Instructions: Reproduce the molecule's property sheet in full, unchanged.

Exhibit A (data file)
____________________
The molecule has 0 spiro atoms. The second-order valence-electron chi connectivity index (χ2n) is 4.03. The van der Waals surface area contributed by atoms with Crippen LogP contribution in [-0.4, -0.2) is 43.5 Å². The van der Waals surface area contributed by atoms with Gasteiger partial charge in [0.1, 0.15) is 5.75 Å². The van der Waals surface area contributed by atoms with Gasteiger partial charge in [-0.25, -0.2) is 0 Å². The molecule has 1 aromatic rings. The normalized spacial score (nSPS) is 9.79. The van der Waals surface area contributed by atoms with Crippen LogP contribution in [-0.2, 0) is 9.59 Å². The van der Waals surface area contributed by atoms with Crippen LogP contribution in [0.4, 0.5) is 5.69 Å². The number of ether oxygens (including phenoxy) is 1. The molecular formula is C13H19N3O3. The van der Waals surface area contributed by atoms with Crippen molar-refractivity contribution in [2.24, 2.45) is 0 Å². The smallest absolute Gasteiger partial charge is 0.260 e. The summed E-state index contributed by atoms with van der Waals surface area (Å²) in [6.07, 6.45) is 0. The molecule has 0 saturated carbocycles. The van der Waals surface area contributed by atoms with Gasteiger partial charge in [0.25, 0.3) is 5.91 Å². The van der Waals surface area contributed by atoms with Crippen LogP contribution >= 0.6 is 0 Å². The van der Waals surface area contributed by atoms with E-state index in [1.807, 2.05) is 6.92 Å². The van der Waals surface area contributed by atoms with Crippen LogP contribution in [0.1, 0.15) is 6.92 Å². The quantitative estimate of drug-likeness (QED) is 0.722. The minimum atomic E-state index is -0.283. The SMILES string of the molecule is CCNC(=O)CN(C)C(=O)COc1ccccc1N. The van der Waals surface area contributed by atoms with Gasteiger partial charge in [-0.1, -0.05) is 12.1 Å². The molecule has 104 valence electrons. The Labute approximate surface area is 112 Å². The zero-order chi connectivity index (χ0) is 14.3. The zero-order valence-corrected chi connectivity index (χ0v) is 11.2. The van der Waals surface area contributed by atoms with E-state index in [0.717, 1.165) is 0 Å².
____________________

The molecule has 0 spiro atoms. The second-order valence-electron chi connectivity index (χ2n) is 4.03. The van der Waals surface area contributed by atoms with Crippen LogP contribution in [-0.4, -0.2) is 43.5 Å². The van der Waals surface area contributed by atoms with Gasteiger partial charge in [0.1, 0.15) is 5.75 Å². The van der Waals surface area contributed by atoms with Gasteiger partial charge in [-0.25, -0.2) is 0 Å². The molecule has 1 aromatic rings. The normalized spacial score (nSPS) is 9.79. The van der Waals surface area contributed by atoms with Crippen LogP contribution in [-0.2, 0) is 9.59 Å². The van der Waals surface area contributed by atoms with Crippen LogP contribution in [0.4, 0.5) is 5.69 Å². The number of ether oxygens (including phenoxy) is 1. The molecular formula is C13H19N3O3. The van der Waals surface area contributed by atoms with Crippen molar-refractivity contribution in [2.24, 2.45) is 0 Å². The smallest absolute Gasteiger partial charge is 0.260 e. The summed E-state index contributed by atoms with van der Waals surface area (Å²) in [6.07, 6.45) is 0. The molecule has 0 saturated carbocycles. The van der Waals surface area contributed by atoms with Gasteiger partial charge in [0.25, 0.3) is 5.91 Å². The van der Waals surface area contributed by atoms with Crippen LogP contribution >= 0.6 is 0 Å². The van der Waals surface area contributed by atoms with E-state index in [1.807, 2.05) is 6.92 Å². The van der Waals surface area contributed by atoms with Crippen LogP contribution in [0.1, 0.15) is 6.92 Å². The quantitative estimate of drug-likeness (QED) is 0.722. The minimum atomic E-state index is -0.283. The SMILES string of the molecule is CCNC(=O)CN(C)C(=O)COc1ccccc1N. The van der Waals surface area contributed by atoms with Gasteiger partial charge in [-0.1, -0.05) is 12.1 Å². The molecule has 104 valence electrons. The Labute approximate surface area is 112 Å². The zero-order chi connectivity index (χ0) is 14.3. The zero-order valence-corrected chi connectivity index (χ0v) is 11.2. The van der Waals surface area contributed by atoms with E-state index in [0.717, 1.165) is 0 Å².